Track colours represent a monthly time scale, with positions in pink (December 2007), blue (January 2008), yellow-green (February), orange (March), golden (April), red (May), olive (June), violet (July) and green (August 2008). The black line indicates the approximate position of the Antarctic Polar Front. White lines in (a) indicate the edge of the winter pack ice at the date given.
Following this initial dispersal, the majority of birds from both study sites remained for varying time periods in the APF located half-way between the Falkland Islands and South Georgia, before seven of the eight birds tracked for periods for as much as 4 months migrated west into the Pacific Ocean until transmission ceased (Figure 1). Only one bird from the Falklands, Youngster, headed east and travelled into the Indian Ocean. During this movement, the bird turned south twice until reaching the edge of the winter pack ice before turning north and later east again (Figure 1). During the first trip south the bird arrived at the ice edge on 7 July and stayed for one week, the second time it arrived on 8 August but transmission ceased on 28 August.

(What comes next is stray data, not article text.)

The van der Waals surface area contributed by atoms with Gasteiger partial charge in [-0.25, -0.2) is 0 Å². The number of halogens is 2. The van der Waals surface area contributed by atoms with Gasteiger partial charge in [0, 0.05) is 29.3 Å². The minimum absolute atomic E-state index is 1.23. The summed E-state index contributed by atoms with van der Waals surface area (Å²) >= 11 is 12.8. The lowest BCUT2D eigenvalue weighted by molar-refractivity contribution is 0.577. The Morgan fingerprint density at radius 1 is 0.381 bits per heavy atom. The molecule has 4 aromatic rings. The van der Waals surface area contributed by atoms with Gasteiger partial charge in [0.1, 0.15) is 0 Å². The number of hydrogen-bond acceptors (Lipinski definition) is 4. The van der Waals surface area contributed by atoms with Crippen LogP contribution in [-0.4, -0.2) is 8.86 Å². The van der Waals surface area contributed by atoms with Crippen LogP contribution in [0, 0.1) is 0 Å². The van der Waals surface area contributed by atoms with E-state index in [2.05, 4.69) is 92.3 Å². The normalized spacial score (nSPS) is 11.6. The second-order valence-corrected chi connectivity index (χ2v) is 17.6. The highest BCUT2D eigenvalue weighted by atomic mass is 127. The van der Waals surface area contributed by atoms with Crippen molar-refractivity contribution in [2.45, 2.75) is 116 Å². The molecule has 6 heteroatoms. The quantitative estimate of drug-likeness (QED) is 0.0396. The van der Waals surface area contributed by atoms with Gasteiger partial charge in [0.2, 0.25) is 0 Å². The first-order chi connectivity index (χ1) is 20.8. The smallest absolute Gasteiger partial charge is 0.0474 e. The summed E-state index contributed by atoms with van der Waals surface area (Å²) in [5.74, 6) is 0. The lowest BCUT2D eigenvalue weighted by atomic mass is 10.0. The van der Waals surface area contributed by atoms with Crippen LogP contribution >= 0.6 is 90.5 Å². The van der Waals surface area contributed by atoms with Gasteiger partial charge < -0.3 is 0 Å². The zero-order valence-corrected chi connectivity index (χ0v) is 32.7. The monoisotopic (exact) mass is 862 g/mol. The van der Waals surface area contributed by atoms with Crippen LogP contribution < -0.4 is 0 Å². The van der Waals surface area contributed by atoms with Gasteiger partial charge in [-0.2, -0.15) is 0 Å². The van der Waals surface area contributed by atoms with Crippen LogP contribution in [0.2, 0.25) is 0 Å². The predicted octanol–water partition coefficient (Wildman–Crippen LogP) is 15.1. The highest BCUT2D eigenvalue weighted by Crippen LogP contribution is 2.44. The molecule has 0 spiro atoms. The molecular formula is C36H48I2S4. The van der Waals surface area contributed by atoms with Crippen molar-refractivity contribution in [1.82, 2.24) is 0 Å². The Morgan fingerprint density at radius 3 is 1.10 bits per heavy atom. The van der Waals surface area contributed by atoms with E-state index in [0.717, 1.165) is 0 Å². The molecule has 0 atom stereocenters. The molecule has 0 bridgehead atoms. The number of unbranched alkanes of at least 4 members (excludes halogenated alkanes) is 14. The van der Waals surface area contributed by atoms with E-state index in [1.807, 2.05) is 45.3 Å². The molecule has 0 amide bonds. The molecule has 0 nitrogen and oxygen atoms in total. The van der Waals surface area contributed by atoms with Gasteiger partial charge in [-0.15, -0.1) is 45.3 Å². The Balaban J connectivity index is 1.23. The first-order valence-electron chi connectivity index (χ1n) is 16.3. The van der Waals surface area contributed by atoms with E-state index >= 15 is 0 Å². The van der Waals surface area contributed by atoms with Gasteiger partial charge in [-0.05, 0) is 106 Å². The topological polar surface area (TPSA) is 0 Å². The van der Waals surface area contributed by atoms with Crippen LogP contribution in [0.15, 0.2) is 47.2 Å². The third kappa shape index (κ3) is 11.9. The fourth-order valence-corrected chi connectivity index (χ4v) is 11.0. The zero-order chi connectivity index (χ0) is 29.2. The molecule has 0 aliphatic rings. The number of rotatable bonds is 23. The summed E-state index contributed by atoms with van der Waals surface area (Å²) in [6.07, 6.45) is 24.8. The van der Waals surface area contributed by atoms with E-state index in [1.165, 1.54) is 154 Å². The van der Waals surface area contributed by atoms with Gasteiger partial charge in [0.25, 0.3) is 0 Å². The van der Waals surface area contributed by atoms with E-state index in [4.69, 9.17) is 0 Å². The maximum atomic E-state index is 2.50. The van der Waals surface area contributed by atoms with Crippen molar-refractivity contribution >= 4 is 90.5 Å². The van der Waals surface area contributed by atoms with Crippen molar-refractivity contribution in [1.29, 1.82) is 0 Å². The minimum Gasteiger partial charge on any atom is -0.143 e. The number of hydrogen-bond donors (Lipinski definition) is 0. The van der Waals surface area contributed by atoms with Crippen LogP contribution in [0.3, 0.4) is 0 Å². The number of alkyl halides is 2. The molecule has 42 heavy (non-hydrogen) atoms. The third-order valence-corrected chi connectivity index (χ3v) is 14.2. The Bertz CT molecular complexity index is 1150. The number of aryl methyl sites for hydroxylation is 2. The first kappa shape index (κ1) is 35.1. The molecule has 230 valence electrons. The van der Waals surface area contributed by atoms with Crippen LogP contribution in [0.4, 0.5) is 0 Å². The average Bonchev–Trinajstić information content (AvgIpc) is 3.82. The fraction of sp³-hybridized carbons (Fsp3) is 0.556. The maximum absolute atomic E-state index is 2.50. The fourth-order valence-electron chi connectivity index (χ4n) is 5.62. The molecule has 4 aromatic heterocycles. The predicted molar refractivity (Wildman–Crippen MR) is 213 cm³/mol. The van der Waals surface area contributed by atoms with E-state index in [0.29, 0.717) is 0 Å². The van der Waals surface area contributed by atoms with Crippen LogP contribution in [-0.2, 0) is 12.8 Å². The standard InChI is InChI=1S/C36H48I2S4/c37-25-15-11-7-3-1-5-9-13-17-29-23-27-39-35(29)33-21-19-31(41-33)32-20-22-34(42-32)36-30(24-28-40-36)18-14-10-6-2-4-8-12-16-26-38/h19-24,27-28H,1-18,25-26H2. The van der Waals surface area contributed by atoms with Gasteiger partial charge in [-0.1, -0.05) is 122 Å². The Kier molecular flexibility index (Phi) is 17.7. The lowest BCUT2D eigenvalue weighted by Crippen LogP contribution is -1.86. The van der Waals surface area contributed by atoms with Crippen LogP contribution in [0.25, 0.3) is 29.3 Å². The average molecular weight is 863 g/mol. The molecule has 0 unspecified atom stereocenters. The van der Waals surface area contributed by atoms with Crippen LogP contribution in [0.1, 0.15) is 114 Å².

Environmental Parameters Influencing Juvenile Dispersal
The most parsimonious model for the probability of occurrence of king penguins from the Falkland Islands included the variables: Bathymetry, sea surface temperature, bathymetric gradient, sea surface height and chlorophyll a gradient (Table 3, Figure 2). This model indicated that king penguins from the Falkland Islands used relatively shallow areas of bathymetry and low bathymetric variability, low sea surface temperature and sea surface height and low chlorophyll a variability (Figure 3a). The most parsimonious model for the probability of occurrence of king penguins from South Georgia included the variables: Chlorophyll a, bathymetry, sea surface temperature, sea surface height and bathymetric gradient (Table 3). The best model showed chlorophyll a, bathymetry and bathymetric gradient had the strongest positive effect, and sea surface temperature and sea surface height a negative effect on the presence of king penguins from South Georgia. Therefore, this result suggests that king penguins from South Georgia selected relatively deeper waters with high concentrations of chlorophyll a, greater bathymetric variability and low sea surface temperature and sea surface height (Figure 3b).